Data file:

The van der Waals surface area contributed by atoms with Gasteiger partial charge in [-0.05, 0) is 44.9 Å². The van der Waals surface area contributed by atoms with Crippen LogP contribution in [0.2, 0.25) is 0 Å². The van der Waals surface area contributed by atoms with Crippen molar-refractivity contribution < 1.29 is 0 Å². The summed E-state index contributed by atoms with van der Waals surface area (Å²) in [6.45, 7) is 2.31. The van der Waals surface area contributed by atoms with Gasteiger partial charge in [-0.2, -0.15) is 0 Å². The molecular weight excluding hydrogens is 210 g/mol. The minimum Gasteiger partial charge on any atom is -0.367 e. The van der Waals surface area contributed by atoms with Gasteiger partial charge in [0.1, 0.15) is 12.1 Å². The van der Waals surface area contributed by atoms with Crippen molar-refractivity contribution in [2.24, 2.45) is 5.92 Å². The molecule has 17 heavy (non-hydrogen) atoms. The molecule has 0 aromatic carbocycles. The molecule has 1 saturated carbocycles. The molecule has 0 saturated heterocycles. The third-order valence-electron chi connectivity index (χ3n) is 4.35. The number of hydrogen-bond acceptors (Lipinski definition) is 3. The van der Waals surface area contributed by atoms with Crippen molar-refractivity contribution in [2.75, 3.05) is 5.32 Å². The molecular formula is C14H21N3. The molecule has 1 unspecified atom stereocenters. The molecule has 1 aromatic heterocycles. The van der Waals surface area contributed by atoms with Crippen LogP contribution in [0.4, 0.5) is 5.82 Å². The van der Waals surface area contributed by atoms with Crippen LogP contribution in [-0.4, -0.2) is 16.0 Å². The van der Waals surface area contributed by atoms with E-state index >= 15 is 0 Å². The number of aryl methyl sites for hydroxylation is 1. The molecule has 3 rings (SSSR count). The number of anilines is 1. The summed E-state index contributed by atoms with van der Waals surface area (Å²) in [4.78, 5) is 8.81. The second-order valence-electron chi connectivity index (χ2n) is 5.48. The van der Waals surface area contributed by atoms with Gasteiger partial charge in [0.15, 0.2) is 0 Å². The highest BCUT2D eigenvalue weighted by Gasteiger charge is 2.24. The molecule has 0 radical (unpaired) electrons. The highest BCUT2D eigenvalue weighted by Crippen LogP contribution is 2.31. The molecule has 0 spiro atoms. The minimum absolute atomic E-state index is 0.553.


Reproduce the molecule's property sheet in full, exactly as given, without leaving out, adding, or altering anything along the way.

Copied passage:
The van der Waals surface area contributed by atoms with Gasteiger partial charge in [-0.05, 0) is 44.9 Å². The van der Waals surface area contributed by atoms with Crippen LogP contribution in [0.2, 0.25) is 0 Å². The van der Waals surface area contributed by atoms with Crippen molar-refractivity contribution < 1.29 is 0 Å². The summed E-state index contributed by atoms with van der Waals surface area (Å²) in [6.45, 7) is 2.31. The van der Waals surface area contributed by atoms with Gasteiger partial charge in [-0.2, -0.15) is 0 Å². The molecular weight excluding hydrogens is 210 g/mol. The minimum Gasteiger partial charge on any atom is -0.367 e. The van der Waals surface area contributed by atoms with Gasteiger partial charge in [0.1, 0.15) is 12.1 Å². The van der Waals surface area contributed by atoms with Crippen molar-refractivity contribution in [2.24, 2.45) is 5.92 Å². The molecule has 17 heavy (non-hydrogen) atoms. The molecule has 0 aromatic carbocycles. The molecule has 1 saturated carbocycles. The molecule has 0 saturated heterocycles. The third-order valence-electron chi connectivity index (χ3n) is 4.35. The number of hydrogen-bond acceptors (Lipinski definition) is 3. The van der Waals surface area contributed by atoms with Crippen molar-refractivity contribution in [2.75, 3.05) is 5.32 Å². The molecular formula is C14H21N3. The molecule has 1 unspecified atom stereocenters. The molecule has 1 aromatic heterocycles. The van der Waals surface area contributed by atoms with Crippen LogP contribution in [0.4, 0.5) is 5.82 Å². The van der Waals surface area contributed by atoms with Crippen LogP contribution in [-0.4, -0.2) is 16.0 Å². The van der Waals surface area contributed by atoms with E-state index >= 15 is 0 Å². The number of aryl methyl sites for hydroxylation is 1. The molecule has 3 rings (SSSR count). The number of anilines is 1. The summed E-state index contributed by atoms with van der Waals surface area (Å²) in [4.78, 5) is 8.81. The second-order valence-electron chi connectivity index (χ2n) is 5.48. The van der Waals surface area contributed by atoms with Gasteiger partial charge in [0.15, 0.2) is 0 Å². The highest BCUT2D eigenvalue weighted by Gasteiger charge is 2.24. The molecule has 0 radical (unpaired) electrons. The highest BCUT2D eigenvalue weighted by Crippen LogP contribution is 2.31. The molecule has 0 spiro atoms. The minimum absolute atomic E-state index is 0.553.